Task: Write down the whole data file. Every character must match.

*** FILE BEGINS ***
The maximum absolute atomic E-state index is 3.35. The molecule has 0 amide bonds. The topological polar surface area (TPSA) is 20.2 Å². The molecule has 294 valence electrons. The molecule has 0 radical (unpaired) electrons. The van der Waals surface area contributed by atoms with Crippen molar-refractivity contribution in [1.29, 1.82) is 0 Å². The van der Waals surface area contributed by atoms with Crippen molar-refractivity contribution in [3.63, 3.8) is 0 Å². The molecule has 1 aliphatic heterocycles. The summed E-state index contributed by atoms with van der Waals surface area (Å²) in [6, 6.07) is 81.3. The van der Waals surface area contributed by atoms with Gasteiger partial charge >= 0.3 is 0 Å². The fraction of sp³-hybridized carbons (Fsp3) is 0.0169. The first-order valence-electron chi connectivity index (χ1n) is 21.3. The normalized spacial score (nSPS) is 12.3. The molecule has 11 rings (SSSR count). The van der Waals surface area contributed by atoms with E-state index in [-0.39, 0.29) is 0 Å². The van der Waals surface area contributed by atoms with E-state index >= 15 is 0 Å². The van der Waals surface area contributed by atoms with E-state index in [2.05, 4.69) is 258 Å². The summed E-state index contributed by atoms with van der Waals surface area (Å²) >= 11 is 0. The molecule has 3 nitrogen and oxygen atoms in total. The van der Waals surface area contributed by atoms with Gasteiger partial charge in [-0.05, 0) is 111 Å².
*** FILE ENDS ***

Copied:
The maximum absolute atomic E-state index is 3.35. The molecule has 0 amide bonds. The topological polar surface area (TPSA) is 20.2 Å². The molecule has 294 valence electrons. The molecule has 0 radical (unpaired) electrons. The van der Waals surface area contributed by atoms with Crippen molar-refractivity contribution in [1.29, 1.82) is 0 Å². The van der Waals surface area contributed by atoms with Crippen molar-refractivity contribution in [3.63, 3.8) is 0 Å². The molecule has 1 aliphatic heterocycles. The summed E-state index contributed by atoms with van der Waals surface area (Å²) in [6, 6.07) is 81.3. The van der Waals surface area contributed by atoms with Gasteiger partial charge >= 0.3 is 0 Å². The fraction of sp³-hybridized carbons (Fsp3) is 0.0169. The first-order valence-electron chi connectivity index (χ1n) is 21.3. The normalized spacial score (nSPS) is 12.3. The molecule has 11 rings (SSSR count). The van der Waals surface area contributed by atoms with E-state index in [-0.39, 0.29) is 0 Å². The van der Waals surface area contributed by atoms with E-state index >= 15 is 0 Å². The van der Waals surface area contributed by atoms with E-state index in [2.05, 4.69) is 258 Å². The summed E-state index contributed by atoms with van der Waals surface area (Å²) >= 11 is 0. The molecule has 3 nitrogen and oxygen atoms in total. The van der Waals surface area contributed by atoms with Gasteiger partial charge in [-0.05, 0) is 111 Å².